I would be more worrying about the fact that it highlights expectation that Western woman are drug taking harlots shamfully leeching from father and other man around them. They should be making children and dinner, not sinful chatter among themselfs.
So it's OK to leech off a man to whom you are married, but not your father or someone you haven't married? It sounds as if you're quoting religious doctrine, which is fine if you want to live that way, but not every person believes as you do – or should be expected to.
Another show that is subliminally aimed at forcing us to lowere our expectations about our economic future.
Awesome to see a smart show where the lives of young women are honestly portrayed. Definitely hit close to home and I think it will resonate with a lot of viewers. Very excited for this show. Also should be mentioned that the lead actress is also the creator, head writer and director. Amazing.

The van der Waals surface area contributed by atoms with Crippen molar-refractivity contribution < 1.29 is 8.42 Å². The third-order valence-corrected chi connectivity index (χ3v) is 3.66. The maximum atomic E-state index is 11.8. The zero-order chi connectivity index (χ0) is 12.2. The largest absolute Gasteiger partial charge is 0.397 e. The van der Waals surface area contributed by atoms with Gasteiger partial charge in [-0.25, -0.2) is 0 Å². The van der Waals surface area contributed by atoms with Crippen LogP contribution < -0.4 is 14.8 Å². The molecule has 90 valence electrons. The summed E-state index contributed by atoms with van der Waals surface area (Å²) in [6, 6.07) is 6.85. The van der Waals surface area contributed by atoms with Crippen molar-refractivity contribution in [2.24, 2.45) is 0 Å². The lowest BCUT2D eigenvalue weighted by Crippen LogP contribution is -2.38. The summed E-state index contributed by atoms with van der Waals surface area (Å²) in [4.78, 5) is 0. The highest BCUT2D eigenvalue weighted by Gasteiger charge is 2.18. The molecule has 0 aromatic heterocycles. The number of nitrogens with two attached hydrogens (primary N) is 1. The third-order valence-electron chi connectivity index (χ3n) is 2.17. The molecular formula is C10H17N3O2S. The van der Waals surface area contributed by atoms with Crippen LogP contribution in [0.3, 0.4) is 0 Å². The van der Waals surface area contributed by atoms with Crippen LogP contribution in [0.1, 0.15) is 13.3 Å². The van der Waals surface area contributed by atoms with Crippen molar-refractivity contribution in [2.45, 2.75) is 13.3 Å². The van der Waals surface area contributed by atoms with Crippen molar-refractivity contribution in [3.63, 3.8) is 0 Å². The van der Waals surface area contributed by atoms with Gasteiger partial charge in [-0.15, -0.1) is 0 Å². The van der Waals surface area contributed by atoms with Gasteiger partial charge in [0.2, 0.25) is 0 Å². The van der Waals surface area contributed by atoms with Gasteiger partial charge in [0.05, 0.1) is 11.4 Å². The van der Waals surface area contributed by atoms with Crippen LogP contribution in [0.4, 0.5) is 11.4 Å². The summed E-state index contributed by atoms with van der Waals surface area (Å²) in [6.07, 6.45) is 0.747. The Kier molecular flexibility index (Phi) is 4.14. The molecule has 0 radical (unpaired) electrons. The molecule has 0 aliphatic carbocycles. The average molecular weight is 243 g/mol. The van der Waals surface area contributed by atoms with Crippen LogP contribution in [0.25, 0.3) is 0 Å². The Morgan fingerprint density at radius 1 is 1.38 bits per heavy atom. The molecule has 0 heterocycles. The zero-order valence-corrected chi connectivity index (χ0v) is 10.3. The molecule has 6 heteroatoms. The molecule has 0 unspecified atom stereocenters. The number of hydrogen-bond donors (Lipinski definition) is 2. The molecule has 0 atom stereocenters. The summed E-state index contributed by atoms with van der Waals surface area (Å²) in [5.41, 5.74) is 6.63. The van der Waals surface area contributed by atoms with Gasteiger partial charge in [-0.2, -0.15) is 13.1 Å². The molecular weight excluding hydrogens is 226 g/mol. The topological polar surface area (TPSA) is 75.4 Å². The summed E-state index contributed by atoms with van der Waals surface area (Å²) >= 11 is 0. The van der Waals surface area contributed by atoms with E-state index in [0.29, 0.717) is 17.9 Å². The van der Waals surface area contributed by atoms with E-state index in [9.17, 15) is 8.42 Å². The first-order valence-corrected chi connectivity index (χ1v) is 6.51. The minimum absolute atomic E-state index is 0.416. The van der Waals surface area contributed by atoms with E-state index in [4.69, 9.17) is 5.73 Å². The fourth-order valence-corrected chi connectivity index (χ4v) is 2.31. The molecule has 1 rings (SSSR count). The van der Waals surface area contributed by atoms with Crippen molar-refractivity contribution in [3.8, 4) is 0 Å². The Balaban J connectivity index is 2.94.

Talk about pretentious navel-gazing. Not a likable character in the show. But kudos to Dunham for finding a way to make Zosia Mamet even MORE annoying than she was on "United States of Tara."
Its too funny. Keep watching and you'll see what I mean. Better than The River, Walking Dead, etc. It is GOOOOOD.
Watching this just now not too impressed but I think I will stick with it
Aaaah gag me now!
This is the best show I have ever seen. Funny, fresh, unique.
I almost turned the episode off at the beginning of the show. It started off a tad slow. Now I wish they would have aired episode 2 as well. I'm looking forward to see what the story holds for these girls. I agree, it is real. And I saw a piece of myself in each character at that age. Television needs more real shows. We often find ourselves in the predicaments these girls faced. Rarely are we granted the 'easy life' that is portrayed in more than half of the television shows out there.